"I’d rather find a way -- particularly for able-bodied adults without children -- I’d like to find a way to get them into the workforce, to transition them from government dependence to true independence. I think ideologically that’s a much better approach, not just as a conservative but as an American. You help more people live the American dream if they’re not dependent on the government."
But Walker’s suggestion that most people receiving food stamps are not working by choice — and his latest proposal to drug test people receiving food stamps and unemployment benefits — have drawn criticism from opponents. They question how it helps struggling, low-income people already down on their luck to deny them health care, unemployment or food stamps, and say drug testing in other states has proved to be a waste of taxpayer money.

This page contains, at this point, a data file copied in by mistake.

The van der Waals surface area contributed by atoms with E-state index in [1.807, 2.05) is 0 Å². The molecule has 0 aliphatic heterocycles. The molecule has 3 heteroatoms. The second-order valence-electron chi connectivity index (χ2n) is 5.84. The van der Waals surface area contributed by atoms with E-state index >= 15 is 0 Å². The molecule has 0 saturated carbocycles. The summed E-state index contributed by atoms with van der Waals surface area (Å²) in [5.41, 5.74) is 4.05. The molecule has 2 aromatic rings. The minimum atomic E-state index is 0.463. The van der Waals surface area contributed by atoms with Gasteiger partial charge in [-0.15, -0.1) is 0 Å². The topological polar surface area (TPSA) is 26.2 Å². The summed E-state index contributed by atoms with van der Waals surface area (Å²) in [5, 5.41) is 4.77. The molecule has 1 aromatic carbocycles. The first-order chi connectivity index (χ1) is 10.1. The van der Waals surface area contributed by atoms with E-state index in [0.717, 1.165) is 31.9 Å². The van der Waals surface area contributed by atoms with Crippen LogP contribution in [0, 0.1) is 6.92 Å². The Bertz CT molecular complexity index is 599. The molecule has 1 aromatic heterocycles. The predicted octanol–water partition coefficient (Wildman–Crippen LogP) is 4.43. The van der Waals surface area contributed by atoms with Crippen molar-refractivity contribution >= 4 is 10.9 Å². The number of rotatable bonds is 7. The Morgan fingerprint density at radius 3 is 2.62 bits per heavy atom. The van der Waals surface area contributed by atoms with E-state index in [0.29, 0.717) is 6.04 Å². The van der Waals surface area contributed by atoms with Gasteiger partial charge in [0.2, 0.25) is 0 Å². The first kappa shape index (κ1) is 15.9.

Walker, of course, faces any number of other Republicans should he formally seek the GOP nomination. But he doesn’t seem daunted.
The host on "Fox & Friends" alluded to a Nov. 4, 2014 exit poll in which only 42 percent of Wisconsin voters said he would make a good president (46 percent said Ryan would).
Walker replied by saying "any poll right now is ridiculous. You look over the past four or five elections, people who poll high at the beginning are not the people who end up being the nominees."
(That's a claim we plan to fact check.)
A governor, Walker added, finishing his thought, "is your best prospect."